Justine’s soon-to-be stepson said in a video posted online that she heard a noise.
“She called police after hearing a disturbance in the alley and went out to investigate when she was shot,” reported Sydney Morning Herald.
Harrity was allegedly “stunned” when Noor opened fire, KARE11 reported through a source.
Noor’s attorney released a statement to the news media. It said that Noor came to the United States “at a young age” and that police work is a calling to him:
Officer Noor extends his condolences to the family and anyone else who has been touched by this event. He takes their loss seriously and keeps them in his daily thoughts and prayers. He came to the United States at a young age and is thankful to have had so many opportunities. He takes these events very seriously because, for him, being a police officer is a calling. He joined the police force to serve the community and to protect the people he serves. Officer Noor is a caring person with a family he loves and he empathizes with the loss others are experiencing.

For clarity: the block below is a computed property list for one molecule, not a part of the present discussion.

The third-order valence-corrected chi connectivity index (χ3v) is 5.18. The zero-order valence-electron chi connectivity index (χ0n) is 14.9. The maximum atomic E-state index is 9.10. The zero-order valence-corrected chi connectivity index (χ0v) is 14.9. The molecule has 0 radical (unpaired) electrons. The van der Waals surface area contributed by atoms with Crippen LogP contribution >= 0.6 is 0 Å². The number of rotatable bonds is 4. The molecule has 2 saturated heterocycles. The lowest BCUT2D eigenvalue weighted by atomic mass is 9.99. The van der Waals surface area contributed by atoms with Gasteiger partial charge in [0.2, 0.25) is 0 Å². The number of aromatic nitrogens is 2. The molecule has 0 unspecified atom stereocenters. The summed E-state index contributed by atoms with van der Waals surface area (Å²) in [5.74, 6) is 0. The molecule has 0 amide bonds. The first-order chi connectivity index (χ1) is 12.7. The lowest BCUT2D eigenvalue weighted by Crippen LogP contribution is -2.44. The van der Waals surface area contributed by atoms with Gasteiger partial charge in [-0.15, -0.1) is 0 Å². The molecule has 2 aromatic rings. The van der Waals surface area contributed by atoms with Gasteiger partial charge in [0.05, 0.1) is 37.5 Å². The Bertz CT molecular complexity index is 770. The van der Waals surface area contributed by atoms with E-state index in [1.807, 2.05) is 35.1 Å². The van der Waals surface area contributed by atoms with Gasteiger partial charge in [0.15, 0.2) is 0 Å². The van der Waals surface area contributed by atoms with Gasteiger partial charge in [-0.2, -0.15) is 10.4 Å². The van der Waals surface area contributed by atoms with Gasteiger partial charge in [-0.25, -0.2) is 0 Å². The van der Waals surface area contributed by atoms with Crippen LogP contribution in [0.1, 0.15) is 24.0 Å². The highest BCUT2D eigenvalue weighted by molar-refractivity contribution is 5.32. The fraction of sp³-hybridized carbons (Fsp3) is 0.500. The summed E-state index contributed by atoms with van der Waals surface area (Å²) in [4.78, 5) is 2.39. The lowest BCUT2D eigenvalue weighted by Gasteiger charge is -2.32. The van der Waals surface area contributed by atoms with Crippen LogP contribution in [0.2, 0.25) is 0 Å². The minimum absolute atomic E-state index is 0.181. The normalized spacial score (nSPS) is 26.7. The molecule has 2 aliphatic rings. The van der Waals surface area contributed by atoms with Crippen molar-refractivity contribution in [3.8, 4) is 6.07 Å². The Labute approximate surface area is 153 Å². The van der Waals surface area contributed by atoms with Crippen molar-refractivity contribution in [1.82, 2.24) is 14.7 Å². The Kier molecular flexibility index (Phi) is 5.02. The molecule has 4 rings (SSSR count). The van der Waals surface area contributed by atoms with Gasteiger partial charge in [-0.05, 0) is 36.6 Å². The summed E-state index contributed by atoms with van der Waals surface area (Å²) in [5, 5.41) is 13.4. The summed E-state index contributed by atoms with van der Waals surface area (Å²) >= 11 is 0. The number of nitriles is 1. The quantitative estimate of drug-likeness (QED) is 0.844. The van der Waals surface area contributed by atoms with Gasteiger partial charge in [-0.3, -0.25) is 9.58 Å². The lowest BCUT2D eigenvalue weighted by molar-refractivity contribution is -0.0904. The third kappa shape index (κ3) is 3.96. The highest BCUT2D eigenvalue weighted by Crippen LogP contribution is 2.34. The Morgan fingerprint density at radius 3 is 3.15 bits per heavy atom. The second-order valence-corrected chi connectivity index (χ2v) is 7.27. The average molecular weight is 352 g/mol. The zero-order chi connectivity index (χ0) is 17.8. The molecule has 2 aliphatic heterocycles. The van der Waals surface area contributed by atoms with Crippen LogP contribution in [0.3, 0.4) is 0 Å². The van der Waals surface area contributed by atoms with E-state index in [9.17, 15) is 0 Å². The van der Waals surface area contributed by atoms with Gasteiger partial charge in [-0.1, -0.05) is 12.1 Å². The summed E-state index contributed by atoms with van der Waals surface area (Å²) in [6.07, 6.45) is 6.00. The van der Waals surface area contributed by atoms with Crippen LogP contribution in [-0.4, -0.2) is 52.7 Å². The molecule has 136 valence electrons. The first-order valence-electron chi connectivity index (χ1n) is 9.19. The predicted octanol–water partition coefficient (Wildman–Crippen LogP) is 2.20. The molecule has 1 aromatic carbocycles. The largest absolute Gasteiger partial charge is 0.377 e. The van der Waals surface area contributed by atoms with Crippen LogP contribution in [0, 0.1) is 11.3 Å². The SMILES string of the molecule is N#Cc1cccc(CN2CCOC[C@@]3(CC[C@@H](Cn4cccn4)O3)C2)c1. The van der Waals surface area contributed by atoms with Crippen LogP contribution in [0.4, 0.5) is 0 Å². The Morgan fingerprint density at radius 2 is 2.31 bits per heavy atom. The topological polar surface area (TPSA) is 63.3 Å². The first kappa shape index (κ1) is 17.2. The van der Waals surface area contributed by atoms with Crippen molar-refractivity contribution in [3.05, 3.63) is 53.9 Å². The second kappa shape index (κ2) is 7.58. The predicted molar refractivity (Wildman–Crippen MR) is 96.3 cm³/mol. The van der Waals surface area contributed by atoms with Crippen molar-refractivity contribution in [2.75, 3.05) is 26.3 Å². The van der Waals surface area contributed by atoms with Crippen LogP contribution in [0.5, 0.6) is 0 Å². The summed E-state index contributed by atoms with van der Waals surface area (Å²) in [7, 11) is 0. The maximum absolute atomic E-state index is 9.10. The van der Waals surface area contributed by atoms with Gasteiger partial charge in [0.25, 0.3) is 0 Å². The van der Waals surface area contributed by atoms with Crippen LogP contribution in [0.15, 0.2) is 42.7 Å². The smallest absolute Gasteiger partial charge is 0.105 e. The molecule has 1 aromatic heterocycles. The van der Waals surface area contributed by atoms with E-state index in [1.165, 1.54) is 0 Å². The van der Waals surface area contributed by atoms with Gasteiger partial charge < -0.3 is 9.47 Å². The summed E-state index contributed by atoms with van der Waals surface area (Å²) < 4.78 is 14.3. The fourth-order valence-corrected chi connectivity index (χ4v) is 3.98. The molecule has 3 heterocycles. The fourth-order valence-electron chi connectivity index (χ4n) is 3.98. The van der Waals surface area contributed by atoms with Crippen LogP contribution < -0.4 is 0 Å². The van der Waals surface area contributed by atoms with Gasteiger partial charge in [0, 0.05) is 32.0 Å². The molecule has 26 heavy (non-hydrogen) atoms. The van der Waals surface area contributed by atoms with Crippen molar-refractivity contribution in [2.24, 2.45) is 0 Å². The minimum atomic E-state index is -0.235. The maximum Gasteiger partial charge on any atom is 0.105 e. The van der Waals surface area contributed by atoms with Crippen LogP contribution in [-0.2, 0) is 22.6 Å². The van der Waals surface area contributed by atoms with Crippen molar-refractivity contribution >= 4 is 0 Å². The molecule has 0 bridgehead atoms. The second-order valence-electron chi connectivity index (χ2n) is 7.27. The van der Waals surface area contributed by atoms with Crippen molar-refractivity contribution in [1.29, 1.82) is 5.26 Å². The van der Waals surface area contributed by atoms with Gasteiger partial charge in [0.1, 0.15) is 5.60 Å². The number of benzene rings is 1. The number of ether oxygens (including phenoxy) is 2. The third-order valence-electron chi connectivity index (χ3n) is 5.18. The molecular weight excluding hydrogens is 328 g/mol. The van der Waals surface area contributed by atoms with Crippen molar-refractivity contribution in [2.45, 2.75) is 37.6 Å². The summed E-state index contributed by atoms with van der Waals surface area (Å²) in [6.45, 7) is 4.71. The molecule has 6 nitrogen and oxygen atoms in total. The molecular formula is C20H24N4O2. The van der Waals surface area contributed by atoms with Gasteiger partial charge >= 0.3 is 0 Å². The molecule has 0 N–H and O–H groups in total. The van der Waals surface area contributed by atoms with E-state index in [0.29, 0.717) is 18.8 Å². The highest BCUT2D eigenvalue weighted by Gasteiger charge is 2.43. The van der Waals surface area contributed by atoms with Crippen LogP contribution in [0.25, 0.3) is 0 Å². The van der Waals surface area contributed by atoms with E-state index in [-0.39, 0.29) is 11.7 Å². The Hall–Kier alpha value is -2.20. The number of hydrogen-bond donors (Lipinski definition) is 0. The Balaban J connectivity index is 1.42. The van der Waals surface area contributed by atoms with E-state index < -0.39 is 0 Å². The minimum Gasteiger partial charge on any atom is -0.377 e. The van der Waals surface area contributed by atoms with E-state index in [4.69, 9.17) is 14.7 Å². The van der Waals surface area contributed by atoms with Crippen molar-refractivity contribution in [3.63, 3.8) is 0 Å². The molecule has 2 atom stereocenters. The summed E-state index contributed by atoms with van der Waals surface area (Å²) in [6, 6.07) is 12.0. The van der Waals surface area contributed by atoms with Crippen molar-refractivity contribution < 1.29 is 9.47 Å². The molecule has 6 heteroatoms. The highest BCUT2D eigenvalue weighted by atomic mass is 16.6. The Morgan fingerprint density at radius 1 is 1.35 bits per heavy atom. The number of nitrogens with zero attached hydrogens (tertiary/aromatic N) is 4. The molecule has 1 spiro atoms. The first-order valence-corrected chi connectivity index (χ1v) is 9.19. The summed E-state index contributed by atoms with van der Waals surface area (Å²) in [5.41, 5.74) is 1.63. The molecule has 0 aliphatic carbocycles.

The current environment for police is difficult, but Officer Noor accepts this as part of his calling. We would like to say more, and will in the future. At this time, however, there are several investigations ongoing and Officer Noor wants to respect the privacy to the family and asks the same in return during this difficult period.
KTSP reported that Damond was shot multiple times.
The shooting occurred around 11:30 p.m.
Hodges, the mayor, wrote on Facebook, “As Mayor of our City, a wife, and a grandmother, I am heartsick and deeply disturbed by what occurred last night. My thoughts are now with everyone affected by this tragic incident, especially the deceased woman and her family.”
That woman was Justine Ruszczyk, whom many in the meditation community knew as Justine Damond. She wrote on Facebook that she was from Sydney, Australia and was engaged. She was the daughter of a prominent bookstore owner in Sydney.
Twin Cities.com reported that the mayor expressed concern about that fact that body cameras were not on.